Definition of "Amortization Schedule"

Every borrower has his own definition of amortization schedule in mind. An amortization schedule is a table that reveals how the debt is going to be paid back and at what cost. For most repayment plans, the table will have a few columns: date, scheduled payment, interest, principal, end balance and cumulative interest.

The amortization schedule depends on the repayment plan chosen by the borrower or imposed by the type of loan. So, a borrower may choose from different repayment options such as:

  • Standard repayment plan - equal monthly payments, but the interest is higher than the principal and decreases in time. Most types of loans and mortgages come with a standard repayment plan.
  • Graduated repayment - suitable for borrowers whose income will grow in the future. In this case, the monthly payments increase every 24 months.
  • Extended repayment plan - available only for those who have a balance of at least $30,000 on an FFELP (Federal Family Education Loan Program) loan or a Direct Loan. To make payments easy, the repayment period is prolonged up to 25 years.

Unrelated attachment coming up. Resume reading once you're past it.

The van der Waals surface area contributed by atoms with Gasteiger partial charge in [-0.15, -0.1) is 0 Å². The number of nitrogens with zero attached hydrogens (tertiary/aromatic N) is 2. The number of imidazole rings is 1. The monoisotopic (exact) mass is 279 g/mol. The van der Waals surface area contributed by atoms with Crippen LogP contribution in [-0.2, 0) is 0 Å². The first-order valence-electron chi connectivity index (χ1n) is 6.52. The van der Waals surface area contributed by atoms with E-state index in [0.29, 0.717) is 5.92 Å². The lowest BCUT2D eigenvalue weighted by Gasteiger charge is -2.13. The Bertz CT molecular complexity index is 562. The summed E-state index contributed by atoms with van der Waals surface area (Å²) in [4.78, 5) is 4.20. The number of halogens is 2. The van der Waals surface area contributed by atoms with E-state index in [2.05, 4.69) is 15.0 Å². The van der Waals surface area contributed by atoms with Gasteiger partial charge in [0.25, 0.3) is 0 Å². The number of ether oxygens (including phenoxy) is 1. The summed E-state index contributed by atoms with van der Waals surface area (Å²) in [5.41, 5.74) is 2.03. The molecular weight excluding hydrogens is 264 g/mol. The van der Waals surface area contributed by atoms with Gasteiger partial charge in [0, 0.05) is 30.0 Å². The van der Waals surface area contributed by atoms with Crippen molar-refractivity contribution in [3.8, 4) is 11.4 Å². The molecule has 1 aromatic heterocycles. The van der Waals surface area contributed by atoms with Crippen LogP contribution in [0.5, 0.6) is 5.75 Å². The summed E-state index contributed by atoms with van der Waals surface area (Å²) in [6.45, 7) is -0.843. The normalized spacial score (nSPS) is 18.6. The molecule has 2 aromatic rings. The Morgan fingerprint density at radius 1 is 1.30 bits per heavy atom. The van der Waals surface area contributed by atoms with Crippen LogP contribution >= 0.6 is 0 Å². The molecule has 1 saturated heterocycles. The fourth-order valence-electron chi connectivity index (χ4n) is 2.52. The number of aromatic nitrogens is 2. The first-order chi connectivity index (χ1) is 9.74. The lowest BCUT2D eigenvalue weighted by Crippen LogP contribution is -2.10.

• Income-Sensitive repayment plan - payments change depending on the borrower’s incomes.

Amortization schedules are tailored on these repayment plans, but basically, they all look the same.

Amortization schedules are printed by the lender. The first payment is due in the first month after the loan had been granted. Failure to keep up with the amortization schedule will put the borrower in financial difficulties, so (s)he will have to prepare a second amortization schedule (at home, by her/himself) in order to catch up with the missed payments. Or there is always the option to refinance the loan and get a lower monthly payment and a longer repayment period, usually at a higher cost.  

Not every debt comes with an amortization schedule, so if you have just received your new credit card, chances are that you don’t have an amortization schedule for it, but a minimum monthly payment. It is very important to prepare an amortization schedule yourself for all the debt for which you don’t have a debt reduction table. This way of approaching personal debt is proof of financial maturity so stick with your own amortization schedules and if possible, try to add a few more dollars every month towards debt reduction. You will get out of debt sooner, but you will also be able to access another loan with a low interest given your good credit score.

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